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II. THE FIRST ORACLE: ISRAEL’S IMPENDING JUDGMENT AND FUTURE RESTORATION 1:2-2:13
This is the first of three messages that compose the Book of Micah (cf. chs. 3-5; 6-7). Each of these messages gives evidence of containing other messages that Micah evidently preached and then compiled into the canonical form in which we have them. Each of the three main messages begins with the same imperative (Heb. shm’), translated "Hear" (cf. Deuteronomy 6:4). In each one, promises of restoration follow predictions of ruin. Words of hope follow announcements of doom.
Micah announced that those who lay awake at night plotting evil that they put into practice the next day would experience woe. Woe announces punishment coming because of guilt (cf. Isaiah 3:9; Isaiah 3:11; Jeremiah 13:27; Ezekiel 13:3; Ezekiel 13:18; Hosea 7:13; Amos 5:18; Habakkuk 2:6; Zephaniah 2:5). The people in view seem to be the rich because they had the ability to carry out their schemes. In times of affluence and peace, the rich and the poor in society normally become richer and poorer, and this was true in Israel and Judah in the late eighth century B.C.
"This expectation of divine help and justice at morning (also in 2 Samuel 15:2; Job 7:18; Psalms 37:6; Psalms 73:14; Psalms 90:14; Psalms 143:8; Jeremiah 21; Jeremiah 12; Hosea 6:3; Hosea 6:5; Zephaniah 3:5) probably had to do in part with the king’s practice of administering justice in the morning . . ." [Note: Waltke, in The Minor . . ., p. 636.]
1. Sins of the wealthy 2:1-5
Having spoken abstractly about rebellion and sin (cf. Micah 1:5), Micah now specified the crime of the Israelites that had both social and theological dimensions.
"The oracles against Samaria and Judah in the first chapter speak in general terms of their rebellion and sin and put the accent on immediate political destruction. This oracle indicts them for specific crimes and puts the accent on the eternal and theological punishment." [Note: Waltke, in Obadiah, . . ., p. 156.]
"It is in Micah 2:1-5 that the prophet establishes the basis for the national crisis and the future collapse of the nation. It was not the imperialism of Assyria or the fortunes of blind destiny that brought the house of Israel to this critical stage. It was her disobedience to her God. How different is the prophetic view of history from that of the secular mind!" [Note: McComiskey, p. 409.]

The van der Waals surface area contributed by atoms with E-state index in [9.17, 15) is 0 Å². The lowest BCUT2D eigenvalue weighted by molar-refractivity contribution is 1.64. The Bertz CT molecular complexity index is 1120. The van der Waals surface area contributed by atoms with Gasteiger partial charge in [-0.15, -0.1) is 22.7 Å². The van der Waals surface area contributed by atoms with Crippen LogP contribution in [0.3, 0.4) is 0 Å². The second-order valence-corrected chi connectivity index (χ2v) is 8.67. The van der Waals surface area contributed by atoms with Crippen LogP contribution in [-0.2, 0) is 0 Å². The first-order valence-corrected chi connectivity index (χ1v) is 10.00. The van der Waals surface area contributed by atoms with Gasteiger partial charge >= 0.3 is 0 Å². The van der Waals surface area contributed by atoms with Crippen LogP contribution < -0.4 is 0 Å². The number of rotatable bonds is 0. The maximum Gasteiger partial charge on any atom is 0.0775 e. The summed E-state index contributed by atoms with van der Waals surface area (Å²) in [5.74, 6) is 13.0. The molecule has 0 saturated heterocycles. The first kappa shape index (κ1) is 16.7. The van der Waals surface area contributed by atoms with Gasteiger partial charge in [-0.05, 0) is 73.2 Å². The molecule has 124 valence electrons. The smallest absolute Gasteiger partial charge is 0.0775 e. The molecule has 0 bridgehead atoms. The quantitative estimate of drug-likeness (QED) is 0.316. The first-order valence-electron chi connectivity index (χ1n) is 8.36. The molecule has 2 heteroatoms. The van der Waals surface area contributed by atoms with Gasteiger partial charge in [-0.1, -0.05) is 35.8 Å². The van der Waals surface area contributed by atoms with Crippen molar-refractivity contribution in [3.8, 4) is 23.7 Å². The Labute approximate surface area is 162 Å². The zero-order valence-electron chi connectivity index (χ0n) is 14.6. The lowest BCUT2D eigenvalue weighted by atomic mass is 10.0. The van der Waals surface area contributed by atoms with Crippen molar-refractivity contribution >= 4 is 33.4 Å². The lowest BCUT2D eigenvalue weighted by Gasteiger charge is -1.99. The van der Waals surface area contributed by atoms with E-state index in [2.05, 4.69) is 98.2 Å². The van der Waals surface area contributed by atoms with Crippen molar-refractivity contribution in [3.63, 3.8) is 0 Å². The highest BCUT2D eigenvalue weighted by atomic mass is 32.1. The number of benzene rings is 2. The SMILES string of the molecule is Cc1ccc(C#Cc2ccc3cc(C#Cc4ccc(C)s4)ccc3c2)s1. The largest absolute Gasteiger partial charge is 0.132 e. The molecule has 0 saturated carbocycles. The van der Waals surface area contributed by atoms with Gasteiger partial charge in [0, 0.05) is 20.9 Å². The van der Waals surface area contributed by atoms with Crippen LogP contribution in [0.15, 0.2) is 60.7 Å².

C. The sins of Judah 2:1-11
Micah identified the sins of the people of Judah, all of which violated the Mosaic Covenant. In view of these transgressions, divine punishment was inevitable and just.
In chapter 1 the sins of the people of both Northern and Southern Kingdoms seem to be in view, but now Micah’s audience, the people of Judah, appear to be the main subjects of his prophecy, in view of what he said. We should not draw this line too boldly, however, since the same sins that marked the people of Judah also stained the citizens of Israel.
The plotting in view involved robbing others of their fields, houses, and inheritances ( including lands) through deception (cf. 1 Kings 21:3; Isaiah 5:8). The wealthy not only violated the tenth commandment against coveting what belongs to a neighbor but also the eighth commandment against stealing (Exodus 20:15; Exodus 20:17; Leviticus 19:13; Deuteronomy 5:19; Deuteronomy 5:21; Colossians 3:6-7). Furthermore they broke the second greatest commandment that said they should love their neighbors as themselves (Leviticus 19:18; cf. Matthew 22:34-40).
"They practiced the world’s version of the Golden Rule: ’Whoever has the gold makes the rules.’" [Note: Wiersbe, p. 392.]
Because they had done these things, Yahweh was plotting to bring calamity on the family of the Israelites that they would not be able to escape. They would be locked into it like a yoke holds the neck of an ox. The coming judgment would be a hard time for them that would humble them.
When God’s judgment fell, other people would ridicule the Israelites. God’s people would also lament with bitter weeping and mourn their complete destruction, as the victims of the rich Israelites’ crimes just cited had mourned. They would bewail God’s removal of His blessings, including their lands, from them and His giving them to others that they considered apostate.
"The situation envisaged seems to be the forced evacuation of the landed elite, who are marched away by the foreign invader while their estates are left to their erstwhile serfs, who are contemptuously spoken of as religious renegades." [Note: Allen, p. 291.]